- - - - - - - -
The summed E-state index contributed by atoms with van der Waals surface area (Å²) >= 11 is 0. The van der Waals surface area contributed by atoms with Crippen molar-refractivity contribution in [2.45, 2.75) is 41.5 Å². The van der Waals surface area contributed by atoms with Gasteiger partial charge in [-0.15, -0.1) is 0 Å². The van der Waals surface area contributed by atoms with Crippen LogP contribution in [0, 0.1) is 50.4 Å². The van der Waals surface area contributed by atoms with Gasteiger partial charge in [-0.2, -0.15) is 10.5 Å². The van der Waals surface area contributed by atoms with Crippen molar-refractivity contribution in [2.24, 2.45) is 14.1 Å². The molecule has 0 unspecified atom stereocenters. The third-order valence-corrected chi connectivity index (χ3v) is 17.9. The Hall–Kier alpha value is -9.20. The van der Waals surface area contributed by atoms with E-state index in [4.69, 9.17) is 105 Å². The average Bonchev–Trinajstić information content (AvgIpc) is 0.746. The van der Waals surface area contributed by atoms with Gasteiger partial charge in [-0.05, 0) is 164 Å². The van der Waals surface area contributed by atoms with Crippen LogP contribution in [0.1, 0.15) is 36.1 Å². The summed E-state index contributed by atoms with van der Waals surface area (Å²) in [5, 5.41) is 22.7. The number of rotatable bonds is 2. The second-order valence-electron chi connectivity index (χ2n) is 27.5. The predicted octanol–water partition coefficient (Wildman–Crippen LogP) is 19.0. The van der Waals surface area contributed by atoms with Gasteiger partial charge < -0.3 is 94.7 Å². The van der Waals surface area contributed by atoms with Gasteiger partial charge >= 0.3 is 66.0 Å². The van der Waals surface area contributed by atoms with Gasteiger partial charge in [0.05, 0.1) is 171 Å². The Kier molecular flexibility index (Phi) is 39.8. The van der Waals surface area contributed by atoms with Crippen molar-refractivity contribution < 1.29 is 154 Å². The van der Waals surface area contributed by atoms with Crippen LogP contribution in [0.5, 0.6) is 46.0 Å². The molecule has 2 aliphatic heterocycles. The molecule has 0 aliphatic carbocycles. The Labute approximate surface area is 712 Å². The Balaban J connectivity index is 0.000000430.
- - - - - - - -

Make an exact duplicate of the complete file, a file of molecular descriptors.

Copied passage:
The summed E-state index contributed by atoms with van der Waals surface area (Å²) >= 11 is 0. The van der Waals surface area contributed by atoms with Crippen molar-refractivity contribution in [2.45, 2.75) is 41.5 Å². The van der Waals surface area contributed by atoms with Gasteiger partial charge in [-0.15, -0.1) is 0 Å². The van der Waals surface area contributed by atoms with Crippen LogP contribution in [0, 0.1) is 50.4 Å². The van der Waals surface area contributed by atoms with Gasteiger partial charge in [-0.2, -0.15) is 10.5 Å². The van der Waals surface area contributed by atoms with Crippen molar-refractivity contribution in [2.24, 2.45) is 14.1 Å². The molecule has 0 unspecified atom stereocenters. The third-order valence-corrected chi connectivity index (χ3v) is 17.9. The Hall–Kier alpha value is -9.20. The van der Waals surface area contributed by atoms with E-state index in [4.69, 9.17) is 105 Å². The average Bonchev–Trinajstić information content (AvgIpc) is 0.746. The van der Waals surface area contributed by atoms with Gasteiger partial charge in [-0.05, 0) is 164 Å². The van der Waals surface area contributed by atoms with Crippen LogP contribution in [0.1, 0.15) is 36.1 Å². The summed E-state index contributed by atoms with van der Waals surface area (Å²) in [5, 5.41) is 22.7. The number of rotatable bonds is 2. The second-order valence-electron chi connectivity index (χ2n) is 27.5. The predicted octanol–water partition coefficient (Wildman–Crippen LogP) is 19.0. The van der Waals surface area contributed by atoms with Gasteiger partial charge < -0.3 is 94.7 Å². The van der Waals surface area contributed by atoms with Gasteiger partial charge >= 0.3 is 66.0 Å². The van der Waals surface area contributed by atoms with Gasteiger partial charge in [0.05, 0.1) is 171 Å². The Kier molecular flexibility index (Phi) is 39.8. The van der Waals surface area contributed by atoms with Crippen molar-refractivity contribution < 1.29 is 154 Å². The van der Waals surface area contributed by atoms with Crippen LogP contribution in [0.5, 0.6) is 46.0 Å². The molecule has 2 aliphatic heterocycles. The molecule has 0 aliphatic carbocycles. The Labute approximate surface area is 712 Å². The Balaban J connectivity index is 0.000000430.